5 Sundays, October 2 – October 30, 10:30am-1pm
$275 members/$295 others
“At its root, theater is about change — change that happens both in the characters and in the audience,” says instructor Elizabeth Gjelten. “How do we create that change? How do we create characters who are complex, real, and ripe for change? And how do we show that change, in the moment, in what they say and do?”
In this class, we’ll learn and practice a number of tools and exercises for generating new writing for performance — including plays and solo pieces — and for taking that raw material to the next level. These tools are geared to shake up habits of thought and tongue, to generate vivid images, to trick our minds into getting out of the way, to go deeper, to invoke. We’ll also begin to explore some of the basic building blocks of performance text, including dramatic structure, subtext, dialogue that sounds vital and real, and monologues that contain discovery and show rather than tell. We’ll learn how to read plays and other performance texts as writers, to use them as tools for our own writing process.
This class is for writers of all levels interested in writing for performance, including playwrights and solo writer-performers, as well as dancers and other multidisciplinary artists who want to incorporate text into their performances.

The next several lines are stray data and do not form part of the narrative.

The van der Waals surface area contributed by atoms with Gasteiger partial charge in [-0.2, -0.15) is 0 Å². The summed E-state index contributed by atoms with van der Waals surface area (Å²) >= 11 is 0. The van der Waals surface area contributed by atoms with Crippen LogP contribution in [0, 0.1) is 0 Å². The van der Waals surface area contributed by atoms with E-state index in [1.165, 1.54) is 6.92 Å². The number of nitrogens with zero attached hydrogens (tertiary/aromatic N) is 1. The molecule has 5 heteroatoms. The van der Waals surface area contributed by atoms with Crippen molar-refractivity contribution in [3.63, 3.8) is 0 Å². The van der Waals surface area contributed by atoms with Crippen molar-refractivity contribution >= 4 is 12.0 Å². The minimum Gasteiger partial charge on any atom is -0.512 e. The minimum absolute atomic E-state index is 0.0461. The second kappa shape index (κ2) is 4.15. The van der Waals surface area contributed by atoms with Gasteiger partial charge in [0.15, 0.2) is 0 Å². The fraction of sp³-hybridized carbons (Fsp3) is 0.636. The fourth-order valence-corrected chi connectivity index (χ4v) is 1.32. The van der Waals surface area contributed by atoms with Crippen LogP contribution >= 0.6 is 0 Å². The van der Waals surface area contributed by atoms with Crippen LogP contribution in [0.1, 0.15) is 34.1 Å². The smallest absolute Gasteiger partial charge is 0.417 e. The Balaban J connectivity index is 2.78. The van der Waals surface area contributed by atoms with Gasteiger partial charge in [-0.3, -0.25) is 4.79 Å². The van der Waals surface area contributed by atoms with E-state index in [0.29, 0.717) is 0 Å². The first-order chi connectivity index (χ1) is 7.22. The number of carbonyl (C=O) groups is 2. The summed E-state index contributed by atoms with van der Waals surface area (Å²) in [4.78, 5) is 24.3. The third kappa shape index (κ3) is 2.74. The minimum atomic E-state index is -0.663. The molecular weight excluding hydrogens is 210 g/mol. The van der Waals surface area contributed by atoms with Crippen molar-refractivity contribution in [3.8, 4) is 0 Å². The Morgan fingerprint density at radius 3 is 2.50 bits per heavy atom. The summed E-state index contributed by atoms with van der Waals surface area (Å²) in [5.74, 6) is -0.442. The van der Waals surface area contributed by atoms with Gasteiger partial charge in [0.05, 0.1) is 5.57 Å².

Elizabeth Gjelten is a playwright, poet, teacher, and community-based theater-maker. Her full-length plays include “Hunter’s Point” (St. Boniface Church Theater and the Bay Area Playwrights Festival), “What the Birds Carry” (The Pear Avenue Theater and Mae West Fest), and “Dance Lessons” (Venue 9 and Working Woman Festival). A graduate of SFSU’s MFA Creative Writing Program, she has taught playwriting/writing for performance in various academic and community settings, including New College of California, SFSU, JFK University, and juvenile detention facilities. She has received the Bay Area’s TITAN Award and the Kenneth Rainin Foundation Honorary Fellowship at the Djerassi Resident Artists Program, as well as major funding for her work from the SF Arts Commission and the Walter & Elise Haas Fund. Her poetry chapbook, say I am you (self/other), was published by Modest Proposal.